Get Involved:
Seattle Great City Initiative
Bicycle Transportation Alliance (Portland)
Carfree Portland
Smart Growth BC

Friday, April 11, 2008

Car Free Cascadia!

Portland's Pioneer Courthouse Square, courtesy of Wikipedia

The Oregonian published this great interview with Australian Professor, Peter Newman. He studies what he has dubbed, "car culture" in America and Australia. Here are a few excerpts:

Q: We have a $4 billion proposal to replace a six-lane highway bridge on Interstate 5 with a new bridge that would have six highway lanes, plus six auxiliary lanes. It would also extend light rail to the northern suburbs and have generous pedestrian facilities. It's been billed as having a little bit for everyone. Is that kind of project worth pursuing?

A: Four billion dollars is what you're going to need for building these transit lines and subcenters.

Keeping the traffic moving is what you have to stop doing. VMT (vehicle miles traveled) reductions are not going to be promoted by that bridge.

There will be a whole series of freeways taken down when they reach the end of thei life in cities around the world. The one in Seoul (South Korea) came down. Now it's a beautiful river, and a park with transit. The mayor who did it is now the president.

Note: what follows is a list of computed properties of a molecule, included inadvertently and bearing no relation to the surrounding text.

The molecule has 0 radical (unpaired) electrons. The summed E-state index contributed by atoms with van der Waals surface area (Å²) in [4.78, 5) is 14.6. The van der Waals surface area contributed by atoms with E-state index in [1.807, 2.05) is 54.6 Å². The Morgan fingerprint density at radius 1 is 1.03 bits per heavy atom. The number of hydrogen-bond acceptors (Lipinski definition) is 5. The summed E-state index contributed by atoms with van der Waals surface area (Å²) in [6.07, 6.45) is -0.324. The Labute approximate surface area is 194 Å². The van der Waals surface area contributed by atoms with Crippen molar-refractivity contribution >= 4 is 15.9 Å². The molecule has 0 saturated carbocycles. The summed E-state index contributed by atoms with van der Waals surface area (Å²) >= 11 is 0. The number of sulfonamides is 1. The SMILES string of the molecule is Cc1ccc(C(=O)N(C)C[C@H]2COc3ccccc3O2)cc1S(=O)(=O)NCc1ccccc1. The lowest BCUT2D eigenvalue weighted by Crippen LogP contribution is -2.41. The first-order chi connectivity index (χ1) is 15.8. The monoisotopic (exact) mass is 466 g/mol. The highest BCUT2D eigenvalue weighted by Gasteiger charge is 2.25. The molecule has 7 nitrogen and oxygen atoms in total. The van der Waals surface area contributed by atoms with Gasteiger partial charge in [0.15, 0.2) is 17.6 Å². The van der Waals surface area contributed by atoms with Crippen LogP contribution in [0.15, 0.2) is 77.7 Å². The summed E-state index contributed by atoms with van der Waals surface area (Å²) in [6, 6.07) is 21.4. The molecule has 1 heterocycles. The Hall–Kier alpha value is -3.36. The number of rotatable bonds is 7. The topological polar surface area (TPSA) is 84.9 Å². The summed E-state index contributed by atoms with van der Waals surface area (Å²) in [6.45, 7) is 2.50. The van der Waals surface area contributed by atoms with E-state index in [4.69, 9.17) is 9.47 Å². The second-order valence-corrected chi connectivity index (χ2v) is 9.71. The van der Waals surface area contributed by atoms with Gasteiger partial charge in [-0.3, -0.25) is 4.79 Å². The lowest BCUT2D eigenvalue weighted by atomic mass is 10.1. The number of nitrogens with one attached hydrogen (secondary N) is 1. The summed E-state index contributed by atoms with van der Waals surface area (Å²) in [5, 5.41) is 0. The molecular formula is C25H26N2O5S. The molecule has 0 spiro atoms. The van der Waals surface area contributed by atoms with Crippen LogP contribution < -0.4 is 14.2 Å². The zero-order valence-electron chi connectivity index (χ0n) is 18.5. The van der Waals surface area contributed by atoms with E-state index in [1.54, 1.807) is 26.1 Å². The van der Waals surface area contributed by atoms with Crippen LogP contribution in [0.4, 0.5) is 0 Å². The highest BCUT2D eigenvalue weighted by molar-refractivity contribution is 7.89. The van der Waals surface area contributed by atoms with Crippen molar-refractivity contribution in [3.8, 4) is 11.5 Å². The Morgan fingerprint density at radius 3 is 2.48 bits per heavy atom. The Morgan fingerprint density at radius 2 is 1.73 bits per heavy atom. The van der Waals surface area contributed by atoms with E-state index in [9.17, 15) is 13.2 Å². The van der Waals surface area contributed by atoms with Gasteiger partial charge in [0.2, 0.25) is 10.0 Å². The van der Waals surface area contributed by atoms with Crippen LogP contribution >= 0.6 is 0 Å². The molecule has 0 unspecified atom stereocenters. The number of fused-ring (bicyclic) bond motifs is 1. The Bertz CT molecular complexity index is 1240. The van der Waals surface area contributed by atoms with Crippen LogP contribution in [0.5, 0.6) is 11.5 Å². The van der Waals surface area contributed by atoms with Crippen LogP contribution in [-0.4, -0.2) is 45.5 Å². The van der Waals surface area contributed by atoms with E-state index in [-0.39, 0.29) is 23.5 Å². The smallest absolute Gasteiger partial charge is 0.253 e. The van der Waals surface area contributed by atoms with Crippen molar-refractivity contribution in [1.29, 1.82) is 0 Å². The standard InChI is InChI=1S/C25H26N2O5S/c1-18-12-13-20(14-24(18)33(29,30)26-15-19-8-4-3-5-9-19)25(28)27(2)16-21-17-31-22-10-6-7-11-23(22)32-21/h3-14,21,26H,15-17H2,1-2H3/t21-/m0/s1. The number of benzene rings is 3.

Q:What's the difference between a sustainable city and your latest term, a resilient city?

It's moving more directly into this climate change and oil agenda. In many ways, the sustainability word is being made to mean "green." But the agenda of oil and greenhouse gases -- the consumption of resources -- is about resilience in the city.

Resilience means you can have options so that we can achieve a 50 percent reduction in VMT, so that we've got capacity in the transit system, you've got destinations clos by that you can reach biking and walking, and if you need to use a car you don't need to go far.

Suburbs on the fringe built with all the certainty of the future are now very uncertain, because people living there sometimes have to spend 40 percent of their household budget on transport, and 40 percent is not sustainable.

If you're going from $3.50 a gallon gas to $6 a gallon, which is the price of fuel in Europe ... many of these suburbs will be abandoned. They are not resilient.

Q:Every month or so, another magazine names Portland the most sustainable city in America. They tend to cite the renewable energy we use, the commuters who don't drive to work and the number of green buildings. What should the next challenge be for us?

On those sustainability ratings, it comes out on top, and I would agree with that. But on a resilience rating, it's not. New York comes out on top.

There are whole regions of New York that are just as bad as Atlanta. But the core of Manhattan is very resilient. It's got enormous ability to take people other than by car.

Portland now needs to lead the way in the exponential decline in VMT, and there can be no complacency anymore in saying, "Well, we're already there."

Check out the whole interview with some videos here.